On the outskirts of The Dalles, we camped in a hobo jungle located in a dump of trees not far from the railroad tracks. We camped with a few older, teenage hobos from somewhere in the east. They’d been riding the rails for months, living off odd jobs and handouts. And they introduced us to the remains of a Mulligan Stew, simmered over the campfire all day long in a gallon-sized can they called the Gumboat. What went in a Mulligan? Whatever any kid had scrounged up and stuffed in his pocket or his pack. Onions, potatoes, an ear of corn, ediblegreens, cabbage, dandelions, bits and pieces of meat or strips of chicken, a handful of navy beans, lentils, whatever.
Huddled around the campfire that night, Cy and. I talked about hopping a freight ourselves, for the long road back, once we got to wherever the hell we were going. One of the young hoboes, the one they called “Rusty,” was more open to talk than the others. He gave us good advice on how to keep from killing ourselves if we went for an open boxcar already rolling,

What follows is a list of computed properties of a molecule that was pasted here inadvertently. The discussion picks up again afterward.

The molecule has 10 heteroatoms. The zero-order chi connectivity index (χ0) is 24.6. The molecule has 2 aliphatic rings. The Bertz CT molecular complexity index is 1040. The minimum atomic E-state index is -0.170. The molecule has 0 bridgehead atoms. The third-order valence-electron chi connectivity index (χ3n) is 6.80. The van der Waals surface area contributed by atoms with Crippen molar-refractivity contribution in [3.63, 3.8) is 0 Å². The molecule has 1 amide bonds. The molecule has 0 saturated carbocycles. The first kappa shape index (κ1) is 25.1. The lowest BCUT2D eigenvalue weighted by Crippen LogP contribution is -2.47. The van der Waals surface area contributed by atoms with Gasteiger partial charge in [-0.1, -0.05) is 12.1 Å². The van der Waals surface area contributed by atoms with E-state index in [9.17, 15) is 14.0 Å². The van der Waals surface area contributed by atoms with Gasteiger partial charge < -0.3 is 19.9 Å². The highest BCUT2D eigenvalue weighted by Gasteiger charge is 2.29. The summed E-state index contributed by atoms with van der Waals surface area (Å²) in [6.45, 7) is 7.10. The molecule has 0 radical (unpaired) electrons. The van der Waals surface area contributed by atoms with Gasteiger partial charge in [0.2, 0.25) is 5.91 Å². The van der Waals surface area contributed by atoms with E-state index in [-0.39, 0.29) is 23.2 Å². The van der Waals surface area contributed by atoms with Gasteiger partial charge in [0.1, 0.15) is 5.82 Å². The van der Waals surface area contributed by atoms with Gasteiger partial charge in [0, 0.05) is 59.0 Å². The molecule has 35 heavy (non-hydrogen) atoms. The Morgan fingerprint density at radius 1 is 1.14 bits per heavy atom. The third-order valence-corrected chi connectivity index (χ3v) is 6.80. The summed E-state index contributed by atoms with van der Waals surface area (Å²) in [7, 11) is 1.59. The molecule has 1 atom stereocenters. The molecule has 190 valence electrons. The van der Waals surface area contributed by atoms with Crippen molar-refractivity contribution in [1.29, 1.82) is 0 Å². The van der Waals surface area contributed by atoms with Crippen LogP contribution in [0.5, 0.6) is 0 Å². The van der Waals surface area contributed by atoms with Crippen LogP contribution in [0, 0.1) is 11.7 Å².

“You run along the left side of the open door. You reach up and grab the big latch handle on the side and, then, with a heave, you swing your legs up to the right and into the car, Got it?”
It sounded like a tricky move—one that I wanted to practice first on a sidetracked boxcar
East of the rain country, east of Mount Hood and the Cascade Mountains, we began hitchhiking across Oregon’s hot dry lands, pushing our luck. One scorching day, we stood under the white-hot sun from dawn to dusk without a ride. That celestial night, with canteens almost empty, we slept in the sagebrush under immense rolling skies. Two naïf’s in the desert.
The following day, a few miles further east, we were dropped off alongside a small creek, zig-zagging its way toward the Columbia. For us, that rippling little creek lined with spindly willow trees was a lush, longed-for, paradise in the desert. We spent several hours, memorable hours, bathing, scrubbing, keeping cool and just horsing around.
The long, straight stretch leading into Pendleton was flat and dark in the night, A trucker dropped us off in the old Round-Up town around midnight. We had no idea where to roll out in the dark. We settled on a low, brush- filled island in the Umatilla River, which runs through the town.